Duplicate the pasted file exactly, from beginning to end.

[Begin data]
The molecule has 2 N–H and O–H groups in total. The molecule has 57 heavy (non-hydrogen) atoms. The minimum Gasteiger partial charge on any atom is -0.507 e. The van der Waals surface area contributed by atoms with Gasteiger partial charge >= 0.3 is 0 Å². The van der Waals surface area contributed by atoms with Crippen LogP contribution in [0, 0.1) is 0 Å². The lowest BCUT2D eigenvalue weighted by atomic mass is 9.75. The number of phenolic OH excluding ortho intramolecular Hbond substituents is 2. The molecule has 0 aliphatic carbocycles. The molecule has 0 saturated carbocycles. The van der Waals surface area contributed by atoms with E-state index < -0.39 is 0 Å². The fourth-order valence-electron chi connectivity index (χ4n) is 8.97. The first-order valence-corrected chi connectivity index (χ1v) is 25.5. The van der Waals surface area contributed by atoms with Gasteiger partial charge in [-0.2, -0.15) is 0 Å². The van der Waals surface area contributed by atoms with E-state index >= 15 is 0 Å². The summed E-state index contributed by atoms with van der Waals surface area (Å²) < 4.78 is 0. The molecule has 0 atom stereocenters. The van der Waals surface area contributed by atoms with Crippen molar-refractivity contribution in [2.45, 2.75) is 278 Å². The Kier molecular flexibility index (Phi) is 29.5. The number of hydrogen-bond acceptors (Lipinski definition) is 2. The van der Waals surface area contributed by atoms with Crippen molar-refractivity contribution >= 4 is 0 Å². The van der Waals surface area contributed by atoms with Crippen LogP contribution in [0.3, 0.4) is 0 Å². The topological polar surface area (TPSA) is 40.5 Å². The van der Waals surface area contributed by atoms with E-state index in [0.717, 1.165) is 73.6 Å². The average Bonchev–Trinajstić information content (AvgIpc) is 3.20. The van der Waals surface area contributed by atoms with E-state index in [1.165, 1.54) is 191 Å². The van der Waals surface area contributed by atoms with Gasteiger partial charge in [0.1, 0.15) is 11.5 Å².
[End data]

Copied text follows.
The molecule has 2 N–H and O–H groups in total. The molecule has 57 heavy (non-hydrogen) atoms. The minimum Gasteiger partial charge on any atom is -0.507 e. The van der Waals surface area contributed by atoms with Gasteiger partial charge >= 0.3 is 0 Å². The van der Waals surface area contributed by atoms with Crippen LogP contribution in [0, 0.1) is 0 Å². The lowest BCUT2D eigenvalue weighted by atomic mass is 9.75. The number of phenolic OH excluding ortho intramolecular Hbond substituents is 2. The molecule has 0 aliphatic carbocycles. The molecule has 0 saturated carbocycles. The van der Waals surface area contributed by atoms with E-state index < -0.39 is 0 Å². The fourth-order valence-electron chi connectivity index (χ4n) is 8.97. The first-order valence-corrected chi connectivity index (χ1v) is 25.5. The van der Waals surface area contributed by atoms with Gasteiger partial charge in [-0.2, -0.15) is 0 Å². The van der Waals surface area contributed by atoms with E-state index >= 15 is 0 Å². The summed E-state index contributed by atoms with van der Waals surface area (Å²) < 4.78 is 0. The molecule has 0 atom stereocenters. The van der Waals surface area contributed by atoms with Crippen molar-refractivity contribution in [2.45, 2.75) is 278 Å². The Kier molecular flexibility index (Phi) is 29.5. The number of hydrogen-bond acceptors (Lipinski definition) is 2. The van der Waals surface area contributed by atoms with Crippen molar-refractivity contribution >= 4 is 0 Å². The van der Waals surface area contributed by atoms with Crippen LogP contribution in [0.3, 0.4) is 0 Å². The topological polar surface area (TPSA) is 40.5 Å². The van der Waals surface area contributed by atoms with E-state index in [0.717, 1.165) is 73.6 Å². The average Bonchev–Trinajstić information content (AvgIpc) is 3.20. The van der Waals surface area contributed by atoms with E-state index in [1.165, 1.54) is 191 Å². The van der Waals surface area contributed by atoms with Gasteiger partial charge in [0.1, 0.15) is 11.5 Å².